# How to calculate accurate answer in Mathematica?

I accidentally discovered for myself, that Mathematica outputs inaccurate answer. For instance, if I take $\sin(2 \cdot \pi \cdot 0.5) = 0$, then in Mathematica it is:

But if I calculate it on site wolframalpha.com, I obtain correct result:

Tell me, please, how can I obtain correct calculating in Mathematica like on site wolframalpha.com?

• That is called floating point error. Don't avoid it. You need to understand why it exists. If you want to get the answer that Wolfram|Alpha gives, use Rational numbers. Instead of using (0.5), use (1/2). – Searke Apr 15 '16 at 1:29
• To improve accuracy in many Mathematica calculations, use rational numbers instead of decimals. In this case, use 1/2 instead of 0.5. – bbgodfrey Apr 15 '16 at 1:35
• Thank you very much for your answers! I guessed, that root of this error is machine precision, but I couldn't understand, how to avoid this error, if it is possible in case of site version Mathematica. Now I understand how to realise it. – Roman Alexeev Apr 15 '16 at 2:16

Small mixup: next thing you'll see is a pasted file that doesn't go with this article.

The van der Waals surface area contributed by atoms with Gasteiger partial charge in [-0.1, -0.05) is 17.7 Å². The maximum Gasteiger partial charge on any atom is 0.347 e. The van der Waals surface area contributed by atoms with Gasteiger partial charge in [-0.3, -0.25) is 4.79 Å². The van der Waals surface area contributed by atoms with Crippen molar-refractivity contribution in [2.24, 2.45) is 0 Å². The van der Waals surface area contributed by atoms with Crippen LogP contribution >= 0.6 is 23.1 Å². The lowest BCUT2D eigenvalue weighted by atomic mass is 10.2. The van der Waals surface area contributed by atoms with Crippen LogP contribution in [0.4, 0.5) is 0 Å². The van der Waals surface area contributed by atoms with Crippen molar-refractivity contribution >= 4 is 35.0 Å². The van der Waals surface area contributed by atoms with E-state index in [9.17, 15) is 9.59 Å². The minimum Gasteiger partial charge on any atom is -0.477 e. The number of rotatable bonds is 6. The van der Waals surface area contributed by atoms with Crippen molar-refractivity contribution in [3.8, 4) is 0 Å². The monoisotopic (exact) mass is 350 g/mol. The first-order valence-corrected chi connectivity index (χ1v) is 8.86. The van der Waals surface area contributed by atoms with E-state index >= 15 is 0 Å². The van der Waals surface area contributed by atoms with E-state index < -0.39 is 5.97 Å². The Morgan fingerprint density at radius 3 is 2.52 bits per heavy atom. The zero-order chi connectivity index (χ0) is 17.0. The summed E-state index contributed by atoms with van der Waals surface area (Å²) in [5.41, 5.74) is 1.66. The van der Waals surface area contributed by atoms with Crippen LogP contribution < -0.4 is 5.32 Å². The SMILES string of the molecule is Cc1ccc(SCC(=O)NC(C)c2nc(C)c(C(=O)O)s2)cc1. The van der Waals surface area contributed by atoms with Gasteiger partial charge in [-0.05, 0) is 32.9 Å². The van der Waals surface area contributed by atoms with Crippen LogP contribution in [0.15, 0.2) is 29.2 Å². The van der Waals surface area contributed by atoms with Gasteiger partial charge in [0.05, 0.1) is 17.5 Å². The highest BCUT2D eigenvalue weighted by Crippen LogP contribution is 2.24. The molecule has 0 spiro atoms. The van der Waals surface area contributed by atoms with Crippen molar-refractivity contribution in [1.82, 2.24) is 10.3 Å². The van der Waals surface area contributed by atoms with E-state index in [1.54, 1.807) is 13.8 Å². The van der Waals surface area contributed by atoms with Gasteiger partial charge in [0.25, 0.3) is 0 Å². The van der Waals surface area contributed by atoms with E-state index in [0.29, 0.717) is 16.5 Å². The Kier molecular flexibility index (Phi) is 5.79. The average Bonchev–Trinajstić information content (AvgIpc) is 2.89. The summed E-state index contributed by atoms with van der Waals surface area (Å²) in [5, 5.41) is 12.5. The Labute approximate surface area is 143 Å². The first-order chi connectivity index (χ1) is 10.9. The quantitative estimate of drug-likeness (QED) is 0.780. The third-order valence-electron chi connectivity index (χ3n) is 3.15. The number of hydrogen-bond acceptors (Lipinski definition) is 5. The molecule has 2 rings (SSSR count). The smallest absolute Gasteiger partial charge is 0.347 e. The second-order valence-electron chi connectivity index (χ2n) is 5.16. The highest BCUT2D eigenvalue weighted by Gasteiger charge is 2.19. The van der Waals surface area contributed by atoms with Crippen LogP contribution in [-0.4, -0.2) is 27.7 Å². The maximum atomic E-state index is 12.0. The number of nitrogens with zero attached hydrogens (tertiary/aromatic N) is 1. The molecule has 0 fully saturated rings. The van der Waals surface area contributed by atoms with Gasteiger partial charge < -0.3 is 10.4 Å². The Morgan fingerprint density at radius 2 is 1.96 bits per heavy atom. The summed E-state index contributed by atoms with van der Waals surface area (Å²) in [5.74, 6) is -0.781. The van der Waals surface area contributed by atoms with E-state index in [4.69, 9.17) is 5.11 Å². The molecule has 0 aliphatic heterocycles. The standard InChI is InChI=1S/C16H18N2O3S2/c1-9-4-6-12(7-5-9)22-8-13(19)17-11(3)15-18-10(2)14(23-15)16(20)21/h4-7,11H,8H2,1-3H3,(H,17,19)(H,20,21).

Numerics in Mathematica can be as precise as you like. However, precision comes at price; you pay for it in computation time and in additional coding effort.

In Mathematica there are several computational classes of non-complex numbers, which form a tree like this.

The computation you made was made with machine reals because you included 0.5 as a term. Mathematica always performs any computation expressed with even one machine number term using machine (CPU) arithmetic because that is the fastest way to compute for numerical problems.

Now let's do at your computation with rationals and arbitrary precision numbers as well as machine numbers. I have chosen precision of 50 decimal places for this demonstration.

result = Sin[2 π {.5, 1/2, .550}]


Wolfram|Alpha probably applied Chop to its answer. Let's do that too.

result // Chop


{0, 0, 0}

Now all three results agree with Wolfram|Alpha.

The way that the machine arithmetic result is expressed is useful; it informs you of the error that your computer's built-in machine floating-point arithmetic produces.

• I upvoted and got what you were saying in the tree diagram, but I also feel compelled to point out that π does not belong to any of the leaves in your tree. – J. M.'s technical difficulties Apr 15 '16 at 4:42
• @J.M. True. That is because both InexactNumberQ[π] and ExactNumberQ[π] give False, so where in the tree would I put it? Such things satisfy NumericQ but not NumberQ and are a special class of forms but not numbers as I see it. – m_goldberg Apr 15 '16 at 15:41
• I guess you need to add a level, root the tree at numeric, with branches to number , symbolic (eg pi) , and expressions (eg Sqrt[2]` ) – george2079 Apr 15 '16 at 18:05
• Thank you very much for your comprehensive answer! – Roman Alexeev Apr 15 '16 at 23:39